Hand made regulator rectifier


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Ivan161
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Hand made regulator rectifier

Post by Ivan161 » Sat Dec 08, 2018 2:27 am



here is a diagram of enhanced regulator rectifier which we have people do instead of failed
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AZgl1800
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Re: hand made regulator rectifier

Post by AZgl1800 » Sat Dec 08, 2018 3:58 am

a copy of the 1st pictorial to emphasize the connections for the diode stack






Last edited by AZgl1800 on Sat Dec 08, 2018 4:16 am, edited 1 time in total.
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AZgl1800
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Re: hand made regulator rectifier

Post by AZgl1800 » Sat Dec 08, 2018 4:05 am

Here is the Data Sheet for the MB-506 diode array

https://www.digchip.com/datasheets/part ... BP-pdf.php
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DenverWinger
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Re: hand made regulator rectifier

Post by DenverWinger » Sat Dec 08, 2018 8:46 am

I like the design, Slick! :D :idea:

Rectifier Bridge rated 50 Amps, more than sufficient. And since a Bridge Pack (4 Diodes) is being used, you are actually doubling up the diodes for a total of twelve....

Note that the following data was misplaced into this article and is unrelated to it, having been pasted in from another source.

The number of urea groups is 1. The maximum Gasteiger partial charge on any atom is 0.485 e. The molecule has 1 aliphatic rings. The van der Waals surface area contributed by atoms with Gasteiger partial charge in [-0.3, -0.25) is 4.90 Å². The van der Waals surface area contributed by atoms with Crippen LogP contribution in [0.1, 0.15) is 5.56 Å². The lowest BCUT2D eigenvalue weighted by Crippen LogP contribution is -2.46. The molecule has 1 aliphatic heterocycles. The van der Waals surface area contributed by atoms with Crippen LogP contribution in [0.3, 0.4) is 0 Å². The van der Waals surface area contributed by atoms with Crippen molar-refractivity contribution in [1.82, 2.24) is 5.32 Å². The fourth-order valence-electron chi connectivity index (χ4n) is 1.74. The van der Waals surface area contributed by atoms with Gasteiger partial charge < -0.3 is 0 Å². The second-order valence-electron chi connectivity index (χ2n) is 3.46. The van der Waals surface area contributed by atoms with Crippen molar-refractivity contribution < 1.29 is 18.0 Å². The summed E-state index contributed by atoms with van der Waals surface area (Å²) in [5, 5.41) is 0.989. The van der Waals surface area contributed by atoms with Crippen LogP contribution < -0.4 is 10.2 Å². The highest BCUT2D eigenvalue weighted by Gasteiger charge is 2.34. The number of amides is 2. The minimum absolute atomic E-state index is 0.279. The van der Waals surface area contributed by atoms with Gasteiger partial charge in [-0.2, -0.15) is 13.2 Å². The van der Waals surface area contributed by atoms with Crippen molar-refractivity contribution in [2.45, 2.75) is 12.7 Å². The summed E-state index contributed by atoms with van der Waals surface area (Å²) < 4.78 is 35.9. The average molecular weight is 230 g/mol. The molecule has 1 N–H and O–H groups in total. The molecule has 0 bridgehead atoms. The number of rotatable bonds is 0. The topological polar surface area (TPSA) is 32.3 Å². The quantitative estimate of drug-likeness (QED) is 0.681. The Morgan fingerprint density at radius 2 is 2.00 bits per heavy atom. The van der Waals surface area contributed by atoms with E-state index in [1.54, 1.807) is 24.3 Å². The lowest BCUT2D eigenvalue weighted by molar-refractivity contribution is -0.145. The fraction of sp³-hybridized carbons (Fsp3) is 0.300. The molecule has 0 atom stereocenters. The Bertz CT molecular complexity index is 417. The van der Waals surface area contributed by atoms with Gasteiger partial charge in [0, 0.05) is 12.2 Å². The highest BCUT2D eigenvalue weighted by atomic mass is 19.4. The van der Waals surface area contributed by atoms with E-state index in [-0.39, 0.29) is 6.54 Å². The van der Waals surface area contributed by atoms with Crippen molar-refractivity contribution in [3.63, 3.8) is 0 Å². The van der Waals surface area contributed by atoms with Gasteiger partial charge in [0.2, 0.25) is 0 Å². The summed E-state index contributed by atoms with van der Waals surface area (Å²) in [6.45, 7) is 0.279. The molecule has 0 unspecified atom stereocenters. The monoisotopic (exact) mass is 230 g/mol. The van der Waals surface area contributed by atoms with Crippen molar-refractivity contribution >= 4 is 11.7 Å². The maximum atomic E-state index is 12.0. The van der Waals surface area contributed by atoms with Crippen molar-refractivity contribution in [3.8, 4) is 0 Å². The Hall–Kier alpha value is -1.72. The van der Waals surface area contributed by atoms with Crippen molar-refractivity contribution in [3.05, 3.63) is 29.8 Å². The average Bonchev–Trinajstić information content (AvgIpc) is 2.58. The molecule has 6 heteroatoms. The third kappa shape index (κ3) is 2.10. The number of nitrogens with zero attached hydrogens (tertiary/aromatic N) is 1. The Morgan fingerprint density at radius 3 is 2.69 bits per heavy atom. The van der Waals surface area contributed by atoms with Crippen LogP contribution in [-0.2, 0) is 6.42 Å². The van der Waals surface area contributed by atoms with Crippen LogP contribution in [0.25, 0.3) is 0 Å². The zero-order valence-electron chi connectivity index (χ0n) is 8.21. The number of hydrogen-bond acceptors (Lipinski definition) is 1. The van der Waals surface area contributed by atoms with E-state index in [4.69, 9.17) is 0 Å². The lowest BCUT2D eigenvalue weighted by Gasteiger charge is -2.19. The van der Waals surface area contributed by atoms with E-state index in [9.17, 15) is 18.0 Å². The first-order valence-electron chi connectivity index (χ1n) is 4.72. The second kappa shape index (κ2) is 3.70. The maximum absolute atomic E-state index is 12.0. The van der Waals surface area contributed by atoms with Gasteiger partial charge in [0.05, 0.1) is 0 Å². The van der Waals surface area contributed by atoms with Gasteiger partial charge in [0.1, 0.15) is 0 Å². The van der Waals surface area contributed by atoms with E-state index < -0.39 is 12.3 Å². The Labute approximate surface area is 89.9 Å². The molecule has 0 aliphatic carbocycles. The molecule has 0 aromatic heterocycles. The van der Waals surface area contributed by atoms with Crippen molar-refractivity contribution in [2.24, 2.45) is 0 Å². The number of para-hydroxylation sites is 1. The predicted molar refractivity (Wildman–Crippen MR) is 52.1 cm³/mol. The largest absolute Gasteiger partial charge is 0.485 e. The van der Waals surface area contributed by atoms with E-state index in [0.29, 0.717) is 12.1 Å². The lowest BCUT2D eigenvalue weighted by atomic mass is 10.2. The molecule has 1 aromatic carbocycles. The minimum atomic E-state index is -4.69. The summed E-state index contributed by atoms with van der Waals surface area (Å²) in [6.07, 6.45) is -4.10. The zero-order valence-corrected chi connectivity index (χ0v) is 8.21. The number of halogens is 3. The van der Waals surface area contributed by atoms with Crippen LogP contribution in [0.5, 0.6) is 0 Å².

Here's Spec Sheet for the Triac used as Shunt, rated 40 Amps
https://www.st.com/resource/en/datasheet/bta40.pdf

ULN2003 is seven Darlington arrays in one package, only one array used here. Output current 500ma
https://www.seeedstudio.com/document/pd ... asheet.pdf

14v 0.5 Watt Zener Diodes readily available, Most I found were SMT, here's a 5 watt diode with wire leads.
https://www.circuitspecialists.com/1n5351.html

You can also do remote voltage sensing with this, put the Sense line straight to the battery.


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Ivan161
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Re: hand made regulator rectifier

Post by Ivan161 » Sun Dec 09, 2018 1:03 am

here is a broken regulator rectifier from which I removed the compound to see how it works and its ,,shendengen,, manufacturer's site diagram
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Ivan161
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Re: hand made regulator rectifier

Post by Ivan161 » Sun Dec 09, 2018 1:11 am

Zener diode bzx55c-14 https://www.chipdip.ru/product/bzx55c14 Zener diodes a lot, and many are good, but you need to consider the following points:
The Zener diode needs the right current. That is, the minimum current of the Zener diode should not be more than 5 milliamps, and the maximum-not less than 15. Moreover, these currents are interrelated, the working area of the Zener diode is usually 20-30 milliamps, that is, if the Zener diode has a maximum current of 50 milliamps, its minimum current will be 50-30 milliamps=20, that is, such a Zener diode is not suitable. Stores often mark the Zener diode for the power, for example "13 volt 0.5 watt".
This means that the maximum current of the Zener diode is 0.5 W / 13v = 30 milliamps. So this minimum Zener current is about 1 milliampere, and a Zener diode will do.